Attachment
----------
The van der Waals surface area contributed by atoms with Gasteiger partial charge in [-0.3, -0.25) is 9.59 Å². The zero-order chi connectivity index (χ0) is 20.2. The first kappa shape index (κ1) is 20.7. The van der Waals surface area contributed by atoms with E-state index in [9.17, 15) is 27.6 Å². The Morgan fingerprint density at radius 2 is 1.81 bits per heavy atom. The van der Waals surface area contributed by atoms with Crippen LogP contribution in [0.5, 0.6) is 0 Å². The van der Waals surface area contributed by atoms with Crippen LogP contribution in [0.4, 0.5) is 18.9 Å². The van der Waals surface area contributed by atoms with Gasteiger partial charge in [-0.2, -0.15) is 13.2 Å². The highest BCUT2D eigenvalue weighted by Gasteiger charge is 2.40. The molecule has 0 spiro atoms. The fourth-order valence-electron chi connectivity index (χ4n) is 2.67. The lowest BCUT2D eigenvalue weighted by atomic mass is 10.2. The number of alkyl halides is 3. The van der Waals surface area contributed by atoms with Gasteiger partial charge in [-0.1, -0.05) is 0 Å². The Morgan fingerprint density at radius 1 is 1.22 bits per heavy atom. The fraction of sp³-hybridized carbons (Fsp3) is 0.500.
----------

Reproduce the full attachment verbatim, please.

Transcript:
The van der Waals surface area contributed by atoms with Gasteiger partial charge in [-0.3, -0.25) is 9.59 Å². The zero-order chi connectivity index (χ0) is 20.2. The first kappa shape index (κ1) is 20.7. The van der Waals surface area contributed by atoms with E-state index in [9.17, 15) is 27.6 Å². The Morgan fingerprint density at radius 2 is 1.81 bits per heavy atom. The van der Waals surface area contributed by atoms with Crippen LogP contribution in [0.5, 0.6) is 0 Å². The van der Waals surface area contributed by atoms with Crippen LogP contribution in [0.4, 0.5) is 18.9 Å². The van der Waals surface area contributed by atoms with Gasteiger partial charge in [-0.2, -0.15) is 13.2 Å². The highest BCUT2D eigenvalue weighted by Gasteiger charge is 2.40. The molecule has 0 spiro atoms. The fourth-order valence-electron chi connectivity index (χ4n) is 2.67. The lowest BCUT2D eigenvalue weighted by atomic mass is 10.2. The number of alkyl halides is 3. The van der Waals surface area contributed by atoms with Gasteiger partial charge in [-0.1, -0.05) is 0 Å². The Morgan fingerprint density at radius 1 is 1.22 bits per heavy atom. The fraction of sp³-hybridized carbons (Fsp3) is 0.500.